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Monitor Farm Boon
An independent review for Scottish Enterprise of the monitor farms it helped to support has highlighted the part the project plays in nurturing the future leaders of Scottish agriculture.
The monitor farm programme, led by Quality Meat Scotland, was established in Scotland in 2003 and involves the selection of farms, typical of their area, which are supported by community groups of local farmers and facilitators. The farms host up to six community group meetings each year with the aims of improving efficiency and profitability.
The new research shows that 70% of monitor farmers progressed to undertake off-farm leadership positions, with the majority of these individuals attributing their new roles to their experience as a monitor farmer.
Among the skills farmers developed or enhanced while being involved in the programme were communication skills, analytical skills and experience in responding to challenges. Self-confidence, time management and a willingness to accept and respond to challenge from their peers were also improved.
Julian Pace at Scottish Enterprise said: “The independent review of the monitor farms we supported showed that the programme has enhanced the ability of monitor farmers to make strategic decisions in relation to their businesses, based on skills developed in record-keeping, analysis and interpretation of accounts and advice received throughout the programme from peers and advisers.”
The report also highlights the fact the programme has an impact on the personal development of members of the monitor farm community groups noting that “this sort of learning, gained by witnessing at first hand the decisions made on the monitor farm, is most powerful because it is open to debate and challenge by the community.”
There was also evidence that greater openness is promoted among the community group farmers with enhanced willingness to share information and experiences and to offer advice and support to each other.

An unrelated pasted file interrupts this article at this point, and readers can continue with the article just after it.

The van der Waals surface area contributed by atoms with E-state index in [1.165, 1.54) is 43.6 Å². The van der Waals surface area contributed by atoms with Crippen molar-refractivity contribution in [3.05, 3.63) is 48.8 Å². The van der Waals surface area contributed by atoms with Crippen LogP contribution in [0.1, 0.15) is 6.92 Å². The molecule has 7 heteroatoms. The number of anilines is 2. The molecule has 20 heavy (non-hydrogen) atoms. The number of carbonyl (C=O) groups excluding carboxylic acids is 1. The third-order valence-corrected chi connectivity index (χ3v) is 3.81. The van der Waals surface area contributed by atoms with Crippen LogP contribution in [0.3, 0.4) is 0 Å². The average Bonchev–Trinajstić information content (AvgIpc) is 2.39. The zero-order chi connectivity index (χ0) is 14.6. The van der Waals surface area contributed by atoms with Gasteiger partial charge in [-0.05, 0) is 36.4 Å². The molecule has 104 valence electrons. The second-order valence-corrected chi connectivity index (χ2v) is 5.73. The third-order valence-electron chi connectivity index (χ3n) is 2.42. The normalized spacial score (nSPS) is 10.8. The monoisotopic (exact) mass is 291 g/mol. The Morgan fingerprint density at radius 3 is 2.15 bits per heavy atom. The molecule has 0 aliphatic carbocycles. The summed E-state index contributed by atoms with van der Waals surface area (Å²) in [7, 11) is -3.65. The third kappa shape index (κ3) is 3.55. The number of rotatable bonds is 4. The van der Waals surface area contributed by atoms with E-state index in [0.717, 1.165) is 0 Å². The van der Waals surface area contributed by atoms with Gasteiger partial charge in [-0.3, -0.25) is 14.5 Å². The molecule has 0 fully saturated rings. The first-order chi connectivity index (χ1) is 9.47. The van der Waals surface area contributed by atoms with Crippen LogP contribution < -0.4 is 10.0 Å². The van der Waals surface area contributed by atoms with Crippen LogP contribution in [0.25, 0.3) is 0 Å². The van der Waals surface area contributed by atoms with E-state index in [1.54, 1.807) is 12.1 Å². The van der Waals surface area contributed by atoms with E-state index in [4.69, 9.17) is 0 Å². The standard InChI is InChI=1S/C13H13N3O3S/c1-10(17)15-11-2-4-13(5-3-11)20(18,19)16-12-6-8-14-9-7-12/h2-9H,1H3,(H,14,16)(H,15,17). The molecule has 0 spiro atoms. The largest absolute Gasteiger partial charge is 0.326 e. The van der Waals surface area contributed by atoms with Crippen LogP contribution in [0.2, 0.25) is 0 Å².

While not all monitor farmers reported improvements to profitability as a result of their involvement in the programme, they all reported introducing changes including some which saved on labour input.
In one case this resulted in making time available to earn income away from the farm as a direct result of the monitor farm programme and the farm had doubled its profit.
The author of the review Malcolm Watson observed “All monitor farmers paid more attention to the accounts and financial performance of their business than before and former monitor farmers reported still collecting data which during the programme, they had found to be the most important to their business,”
Rural Affairs Secretary Richard Lochhead said: “The Scottish Enterprise report provides further evidence of the benefits the Monitor Farm Programme brings to Scottish farmers, and the Scottish Government is delighted to continue to support this initiative.
“We have provided around 70% of funding towards the cost of 11 new Monitor Farms across Scotland since 2008, as part of the Scotland Rural Development Programme’s Skills Development Scheme. The value of Monitor Farms to Scottish farming is estimated to be some £6.50 for every £1 spent on the initiative.”
Peter Beattie, Quality Meat Scotland’s Technical Projects Manager, said he was pleased with the report’s findings.
“We are aware of the business benefits which the monitor farm programme is delivering for the monitor farmers involved, the community groups and the wider industry through the lessons being learned. This is a win-win situation for the monitor farm and the visiting farmers who can see improvements which they can then apply to their own businesses.
“However this report indicates the benefits are much broader in terms of skills being learned and enhanced and fact the programme is clearly giving individuals the skills and confidence needed to become an industry leader and play a very significant role in the future of Scottish agriculture."